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FRIDAY, July 7, 2017 (HealthDay News) -- Most people don't like talking about dying, especially their own death. But it's important to let your loved ones know how you'd like your medical care handled when your "time" comes.
Yet, new research found that two-thirds of American adults haven't completed an advance directive. That's a legal document that outlines a person's wishes if they become incapacitated and can't make their own health care decisions, particularly near the end of life.
"Most experts agree that some form of written directives are a key component of advance care planning, and yet rates of completion are low and do not appear to be increasing," said study leader Dr. Katherine Courtright. She is an instructor at the University of Pennsylvania's Palliative and Advanced Illness Research Center.
"We need to address common barriers to completing these important documents on a national level, particularly among chronically ill patients who are at higher risk for critical illness and death," Courtright explained in a university news release.
The research looked at data from more than 795,000 Americans. Just 29 percent had completed a living will that contained specific end-of-life care wishes, and 33 percent had designated a health care power of attorney.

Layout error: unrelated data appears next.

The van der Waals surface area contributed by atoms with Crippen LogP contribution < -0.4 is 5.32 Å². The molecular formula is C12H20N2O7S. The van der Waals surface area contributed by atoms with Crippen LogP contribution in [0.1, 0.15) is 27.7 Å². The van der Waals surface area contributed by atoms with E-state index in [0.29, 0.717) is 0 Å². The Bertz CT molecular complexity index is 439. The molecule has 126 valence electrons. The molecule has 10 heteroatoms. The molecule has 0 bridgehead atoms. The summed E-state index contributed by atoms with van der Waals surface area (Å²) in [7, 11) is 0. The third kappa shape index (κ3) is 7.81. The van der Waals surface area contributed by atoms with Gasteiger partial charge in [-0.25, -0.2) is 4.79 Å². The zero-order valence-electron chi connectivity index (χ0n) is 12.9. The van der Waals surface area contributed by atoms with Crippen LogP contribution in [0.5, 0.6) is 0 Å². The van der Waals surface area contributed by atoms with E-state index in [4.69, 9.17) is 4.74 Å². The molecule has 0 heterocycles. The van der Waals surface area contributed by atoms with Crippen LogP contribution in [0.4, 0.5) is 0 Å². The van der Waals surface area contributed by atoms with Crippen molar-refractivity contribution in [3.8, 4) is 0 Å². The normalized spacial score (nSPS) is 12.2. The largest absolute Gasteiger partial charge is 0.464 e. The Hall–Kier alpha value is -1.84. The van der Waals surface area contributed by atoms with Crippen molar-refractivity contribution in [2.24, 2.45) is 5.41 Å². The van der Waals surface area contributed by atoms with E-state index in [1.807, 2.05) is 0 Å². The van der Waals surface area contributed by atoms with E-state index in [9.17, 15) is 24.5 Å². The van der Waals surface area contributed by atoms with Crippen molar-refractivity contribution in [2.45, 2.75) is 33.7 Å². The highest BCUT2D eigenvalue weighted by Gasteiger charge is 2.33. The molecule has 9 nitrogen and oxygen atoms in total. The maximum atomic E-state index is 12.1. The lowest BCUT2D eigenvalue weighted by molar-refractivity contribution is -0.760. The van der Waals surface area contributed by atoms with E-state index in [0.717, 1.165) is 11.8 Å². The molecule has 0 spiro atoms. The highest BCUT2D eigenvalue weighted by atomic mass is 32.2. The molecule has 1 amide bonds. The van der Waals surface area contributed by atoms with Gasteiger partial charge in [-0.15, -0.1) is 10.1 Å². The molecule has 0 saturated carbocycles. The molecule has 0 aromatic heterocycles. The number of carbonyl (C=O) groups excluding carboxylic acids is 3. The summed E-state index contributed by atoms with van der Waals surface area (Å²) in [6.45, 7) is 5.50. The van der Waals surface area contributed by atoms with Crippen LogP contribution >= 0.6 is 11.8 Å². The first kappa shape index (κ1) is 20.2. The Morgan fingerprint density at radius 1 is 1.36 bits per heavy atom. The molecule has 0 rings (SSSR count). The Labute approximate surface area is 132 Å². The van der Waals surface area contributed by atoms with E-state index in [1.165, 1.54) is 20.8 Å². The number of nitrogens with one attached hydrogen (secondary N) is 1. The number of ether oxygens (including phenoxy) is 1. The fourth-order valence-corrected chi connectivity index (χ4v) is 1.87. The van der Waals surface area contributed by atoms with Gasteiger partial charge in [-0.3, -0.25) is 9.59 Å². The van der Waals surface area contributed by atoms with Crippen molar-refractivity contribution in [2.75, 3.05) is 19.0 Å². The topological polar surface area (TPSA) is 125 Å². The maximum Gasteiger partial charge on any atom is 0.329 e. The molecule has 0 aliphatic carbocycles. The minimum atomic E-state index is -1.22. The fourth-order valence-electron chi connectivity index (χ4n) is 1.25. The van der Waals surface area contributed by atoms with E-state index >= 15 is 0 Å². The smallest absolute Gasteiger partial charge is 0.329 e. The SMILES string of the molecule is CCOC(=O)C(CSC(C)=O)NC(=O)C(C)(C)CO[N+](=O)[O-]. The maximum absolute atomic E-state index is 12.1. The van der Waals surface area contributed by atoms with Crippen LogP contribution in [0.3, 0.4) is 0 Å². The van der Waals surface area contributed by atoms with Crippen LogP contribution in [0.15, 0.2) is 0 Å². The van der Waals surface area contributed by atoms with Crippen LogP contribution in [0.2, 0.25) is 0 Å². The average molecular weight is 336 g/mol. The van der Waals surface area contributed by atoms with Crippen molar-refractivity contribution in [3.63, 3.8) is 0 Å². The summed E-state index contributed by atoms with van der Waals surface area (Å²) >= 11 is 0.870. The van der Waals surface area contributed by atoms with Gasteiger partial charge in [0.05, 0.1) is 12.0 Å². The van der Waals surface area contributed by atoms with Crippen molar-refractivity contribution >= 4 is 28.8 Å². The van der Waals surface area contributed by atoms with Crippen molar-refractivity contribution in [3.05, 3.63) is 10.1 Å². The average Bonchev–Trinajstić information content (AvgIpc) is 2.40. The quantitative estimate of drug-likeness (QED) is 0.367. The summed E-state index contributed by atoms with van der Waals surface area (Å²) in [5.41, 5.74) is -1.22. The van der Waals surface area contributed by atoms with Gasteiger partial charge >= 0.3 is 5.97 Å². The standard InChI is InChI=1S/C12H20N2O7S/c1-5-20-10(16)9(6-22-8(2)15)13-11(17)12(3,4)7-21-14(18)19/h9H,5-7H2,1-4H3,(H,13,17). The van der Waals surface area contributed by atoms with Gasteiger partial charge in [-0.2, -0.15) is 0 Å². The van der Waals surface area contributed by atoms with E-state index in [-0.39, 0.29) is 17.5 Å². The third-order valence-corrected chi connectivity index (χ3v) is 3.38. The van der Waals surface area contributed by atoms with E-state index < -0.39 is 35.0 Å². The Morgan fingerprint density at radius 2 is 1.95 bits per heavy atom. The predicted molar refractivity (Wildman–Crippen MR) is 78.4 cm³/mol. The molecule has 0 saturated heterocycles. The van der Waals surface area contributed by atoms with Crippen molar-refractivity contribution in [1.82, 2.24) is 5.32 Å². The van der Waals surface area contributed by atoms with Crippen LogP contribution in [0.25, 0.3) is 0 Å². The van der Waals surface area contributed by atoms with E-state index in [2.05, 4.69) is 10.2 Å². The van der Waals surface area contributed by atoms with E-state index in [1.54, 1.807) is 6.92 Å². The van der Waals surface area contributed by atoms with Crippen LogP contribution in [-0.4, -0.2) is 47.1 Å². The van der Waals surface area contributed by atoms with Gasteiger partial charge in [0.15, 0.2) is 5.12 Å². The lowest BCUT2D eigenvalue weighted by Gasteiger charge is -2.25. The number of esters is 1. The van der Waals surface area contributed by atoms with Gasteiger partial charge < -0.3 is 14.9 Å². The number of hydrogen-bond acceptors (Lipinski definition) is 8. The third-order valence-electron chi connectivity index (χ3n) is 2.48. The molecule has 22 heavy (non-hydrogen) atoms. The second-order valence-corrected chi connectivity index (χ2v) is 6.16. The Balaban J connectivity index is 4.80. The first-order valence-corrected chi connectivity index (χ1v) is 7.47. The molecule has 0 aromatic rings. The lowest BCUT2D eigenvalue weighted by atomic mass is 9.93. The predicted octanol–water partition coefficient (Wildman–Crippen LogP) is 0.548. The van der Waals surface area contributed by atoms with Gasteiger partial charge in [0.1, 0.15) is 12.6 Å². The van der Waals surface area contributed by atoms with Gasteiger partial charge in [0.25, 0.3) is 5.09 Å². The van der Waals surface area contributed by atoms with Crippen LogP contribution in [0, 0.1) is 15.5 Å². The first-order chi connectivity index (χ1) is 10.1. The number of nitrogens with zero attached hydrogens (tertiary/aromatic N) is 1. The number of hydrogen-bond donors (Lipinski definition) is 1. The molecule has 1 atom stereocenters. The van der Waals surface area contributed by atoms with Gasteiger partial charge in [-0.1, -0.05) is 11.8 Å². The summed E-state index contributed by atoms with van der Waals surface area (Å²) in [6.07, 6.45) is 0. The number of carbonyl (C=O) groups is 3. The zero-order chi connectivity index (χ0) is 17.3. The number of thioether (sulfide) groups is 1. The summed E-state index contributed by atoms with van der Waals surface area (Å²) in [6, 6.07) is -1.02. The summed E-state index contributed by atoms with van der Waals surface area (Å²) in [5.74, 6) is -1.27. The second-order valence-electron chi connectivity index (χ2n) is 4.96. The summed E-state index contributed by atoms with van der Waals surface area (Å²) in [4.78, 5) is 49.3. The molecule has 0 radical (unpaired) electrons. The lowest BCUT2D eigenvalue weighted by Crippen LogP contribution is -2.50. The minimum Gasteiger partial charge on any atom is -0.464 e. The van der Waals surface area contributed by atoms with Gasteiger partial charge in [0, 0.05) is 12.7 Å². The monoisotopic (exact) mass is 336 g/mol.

Completion of advance directives was slightly higher among patients with chronic illnesses (38 percent) than among healthy adults (33 percent), and much higher among patients 65 and older (46 percent) than among younger adults (32 percent), the findings showed.
"The treatments most Americans would choose near the end of their lives are often different from the treatments they receive," Courtright noted.
"Unfortunately, this disconnect can lead to unnecessary and prolonged suffering. Advance directives remain the primary tool for people to communicate their end-of-life care wishes and appoint surrogate decision makers, but improvements to the documents and completion process are clearly needed," she concluded.
The study was published in the July issue of the journal Health Affairs.
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SOURCE: University of Pennsylvania, news release, July 5, 2017